‘DI’ (Direct Injection) boxes are an essential and all too often underestimated component of any live sound rig.
Direct Injection simply means plugging an instrument’s output directly into a mixing or recording system, via a suitable matching device. Any electronic instrument, such as a keyboard, drum machine, electronic drums and electric guitar/bass is a candidate for Direct Injection. The reason we need DI boxes rather than simply connecting the output of the instrument directly to the stage-box and multicore is that the output level, connection format and source impedance of the instrument may not always be compatible with driving long cable runs to a mixing console. The output also may not be tolerant of globally switched phantom power (although some acoustic instrument pickup systems and electric guitar preamps include active electronics capable of providing a balanced output without the need for a separate DI box, and some operate from phantom power).
Put simply, a DI box’s purpose in life is to provide a convenient means of transferring the signal from an unbalanced, highimpedance instrument pickup, or from an electronically generated sound source such as a synthesiser, to a mixer’s mic inputs as cleanly as possible in a balanced format and with a low enough impedance to be happy driving long multicore cables. The source signal level can vary enormously depending on the type of pickup or electronic source connected, so many models have switchable input sensitivity settings or pad switches. Since the instrument (or its amplifier) may well be grounded via a mains power supply, the possibility exists for a ground loop to form via the multicore and PA mixer’s power supply, so most DI boxes also include a ‘ground-lift’ switch, to eliminate ground-loop hum in such situations. Most also include a ‘Thru’ socket that connects across the input socket, allowing the DI box to be used as a signal splitter, between the instrument and its amplifier, providing an isolated DI feed to the PA mixer at the same time as feeding the on-stage amplifier.
The piezo crystal-based pickups found on many acoustic instruments require a particularly high-input impedance (ideally two million ohms, or more) to work correctly, but most guitars fitted with this type of pickup also have matching preamps on board. Electric guitars and passive basses need to work at an impedance of between 250,000 and 1 million ohms—usually the higher the better—while synthesisers and other electronic sources are happy with anything above about 10,000 ohms.
As the stage multicore usually connects to the mixer’s microphone inputs, it is usual for a DI box to produce a microphone-level output so that it can be plugged into the stage box alongside the normal microphone signals. DI’d signals don’t suffer from spill in the same way that miked sources do, and there’s less risk of acoustic feedback, although acoustic guitars, double basses, violins and so-on that have contact pickups may exhibit a degree of ‘microphony’ (microphone-like pickup due to sympathetic resonance) and so a measure of spill may still exist. Likewise, the resonant body of an acoustic stringed instrument such as an acoustic guitar can still lead to acoustic feedback problems as their vibrations couple back to the pickup system via the strings, although the feedback threshold will typically be much better than it would when using a microphone.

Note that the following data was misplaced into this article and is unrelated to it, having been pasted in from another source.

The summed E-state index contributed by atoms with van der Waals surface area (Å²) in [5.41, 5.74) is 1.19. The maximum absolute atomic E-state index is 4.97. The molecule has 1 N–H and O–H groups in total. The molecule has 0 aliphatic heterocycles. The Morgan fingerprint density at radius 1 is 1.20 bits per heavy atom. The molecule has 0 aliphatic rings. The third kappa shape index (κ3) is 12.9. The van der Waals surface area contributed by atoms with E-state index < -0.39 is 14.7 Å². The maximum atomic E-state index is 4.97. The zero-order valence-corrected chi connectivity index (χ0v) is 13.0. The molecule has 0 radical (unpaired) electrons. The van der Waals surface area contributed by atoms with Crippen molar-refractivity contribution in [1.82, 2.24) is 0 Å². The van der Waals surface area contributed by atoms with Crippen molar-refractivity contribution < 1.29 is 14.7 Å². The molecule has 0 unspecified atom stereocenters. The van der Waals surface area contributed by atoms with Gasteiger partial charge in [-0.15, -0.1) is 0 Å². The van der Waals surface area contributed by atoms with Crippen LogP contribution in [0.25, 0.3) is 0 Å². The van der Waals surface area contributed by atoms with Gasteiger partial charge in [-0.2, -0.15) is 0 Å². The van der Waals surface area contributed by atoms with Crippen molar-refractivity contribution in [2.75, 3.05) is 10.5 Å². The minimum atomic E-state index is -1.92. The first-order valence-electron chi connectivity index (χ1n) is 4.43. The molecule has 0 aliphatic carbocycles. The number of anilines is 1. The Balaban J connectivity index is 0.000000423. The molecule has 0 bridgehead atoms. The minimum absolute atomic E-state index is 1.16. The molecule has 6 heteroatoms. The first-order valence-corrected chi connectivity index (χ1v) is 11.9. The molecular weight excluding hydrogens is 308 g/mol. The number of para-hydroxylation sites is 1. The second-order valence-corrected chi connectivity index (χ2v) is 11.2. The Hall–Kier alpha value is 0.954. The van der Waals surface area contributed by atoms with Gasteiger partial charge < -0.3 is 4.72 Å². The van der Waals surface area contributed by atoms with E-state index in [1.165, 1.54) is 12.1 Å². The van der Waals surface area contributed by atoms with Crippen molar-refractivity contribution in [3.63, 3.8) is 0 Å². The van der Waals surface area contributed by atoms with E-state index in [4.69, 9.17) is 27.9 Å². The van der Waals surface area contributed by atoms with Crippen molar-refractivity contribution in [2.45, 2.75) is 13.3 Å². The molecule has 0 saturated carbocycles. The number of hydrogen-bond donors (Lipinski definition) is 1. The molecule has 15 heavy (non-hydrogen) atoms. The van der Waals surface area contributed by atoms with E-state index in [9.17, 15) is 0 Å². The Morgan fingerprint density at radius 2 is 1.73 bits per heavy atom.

Although a DI is sometimes used with electric guitars, it is rarely taken directly from the instrument itself, as the amplifier is such a key element in creating the final sound. Bass guitars will often be DI’d directly, but many bass amplifiers are now fitted with a balanced DI output which allows them to be plugged directly into the stage box. However, some have only an unbalanced line output in which case a separate DI box is still needed. Guitar players who use a specialised preamp rather than a conventional combo-amplifier—such as one of the Line 6 POD family—may feed its output via a DI box to convert its line level outputs to balanced mic-level feeds that can be handled by the mixer’s inputs.
Most guitar players still prefer to use an amplifier on stage, and the usual strategy for reinforcement is to use a directional mic close to the speaker grille, as there’s little spill penalty and the mic captures all the tonal nuances of the amplifier and speaker cabinet. There are, however, specialist DI devices that can accept the very high signal voltage from an amplifier’s extension speaker outlet and turn that into a balanced, mic level DI feed, usually with some electronic filtering to emulate the frequency response of a typical guitar speaker cabinet. This filtering is known as ‘speaker emulation’. Some guitar amplifier designers are now obliging enough to include a line-level output (often unbalanced) with speaker emulation built in, and you can connect this output to your mixer via a standard DI box.
In a similar way, keyboards and other electronic instruments may be DI’d directly, or a DI feed may be taken from the keyboard amplifier’s line-out or DI socket. If taken from an unbalanced line-level output, the signal would normally go via a DI box to convert it to balanced mic level. As keyboard amplifiers are designed to reproduce a clean, uncoloured sound, there’s usually no tonal penalty in DI’ing their line outputs directly into the PA.
Excerpt from The SOS Guide to Live Sound: Optimising Your Band’s Live-Performance Audio by Paul White © 2014 Taylor & Francis Group. All Rights Reserved.